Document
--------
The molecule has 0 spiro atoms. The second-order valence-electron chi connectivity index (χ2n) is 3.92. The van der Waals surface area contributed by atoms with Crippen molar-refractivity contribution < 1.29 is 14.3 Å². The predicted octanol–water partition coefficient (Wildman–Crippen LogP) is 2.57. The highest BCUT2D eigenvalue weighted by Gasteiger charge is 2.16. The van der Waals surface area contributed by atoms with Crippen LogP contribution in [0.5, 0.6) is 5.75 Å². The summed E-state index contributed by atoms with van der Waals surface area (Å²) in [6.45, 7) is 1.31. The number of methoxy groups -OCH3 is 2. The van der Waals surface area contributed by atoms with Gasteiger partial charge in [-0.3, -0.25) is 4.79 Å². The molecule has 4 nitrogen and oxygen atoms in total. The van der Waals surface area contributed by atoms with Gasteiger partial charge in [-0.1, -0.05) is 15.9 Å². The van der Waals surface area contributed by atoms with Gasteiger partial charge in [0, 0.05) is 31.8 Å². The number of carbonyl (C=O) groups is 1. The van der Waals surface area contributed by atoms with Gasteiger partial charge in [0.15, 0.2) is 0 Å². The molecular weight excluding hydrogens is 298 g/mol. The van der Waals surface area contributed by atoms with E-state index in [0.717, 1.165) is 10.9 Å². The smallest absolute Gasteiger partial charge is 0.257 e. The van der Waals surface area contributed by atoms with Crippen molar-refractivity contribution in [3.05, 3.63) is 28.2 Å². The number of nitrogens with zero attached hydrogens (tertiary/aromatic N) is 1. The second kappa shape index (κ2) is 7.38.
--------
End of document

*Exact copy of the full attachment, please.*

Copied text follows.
The molecule has 0 spiro atoms. The second-order valence-electron chi connectivity index (χ2n) is 3.92. The van der Waals surface area contributed by atoms with Crippen molar-refractivity contribution < 1.29 is 14.3 Å². The predicted octanol–water partition coefficient (Wildman–Crippen LogP) is 2.57. The highest BCUT2D eigenvalue weighted by Gasteiger charge is 2.16. The van der Waals surface area contributed by atoms with Crippen LogP contribution in [0.5, 0.6) is 5.75 Å². The summed E-state index contributed by atoms with van der Waals surface area (Å²) in [6.45, 7) is 1.31. The number of methoxy groups -OCH3 is 2. The van der Waals surface area contributed by atoms with Gasteiger partial charge in [-0.3, -0.25) is 4.79 Å². The molecule has 4 nitrogen and oxygen atoms in total. The van der Waals surface area contributed by atoms with Gasteiger partial charge in [-0.1, -0.05) is 15.9 Å². The van der Waals surface area contributed by atoms with Gasteiger partial charge in [0, 0.05) is 31.8 Å². The number of carbonyl (C=O) groups is 1. The van der Waals surface area contributed by atoms with Gasteiger partial charge in [0.15, 0.2) is 0 Å². The molecular weight excluding hydrogens is 298 g/mol. The van der Waals surface area contributed by atoms with E-state index in [0.717, 1.165) is 10.9 Å². The smallest absolute Gasteiger partial charge is 0.257 e. The van der Waals surface area contributed by atoms with Crippen molar-refractivity contribution in [3.05, 3.63) is 28.2 Å². The number of nitrogens with zero attached hydrogens (tertiary/aromatic N) is 1. The second kappa shape index (κ2) is 7.38.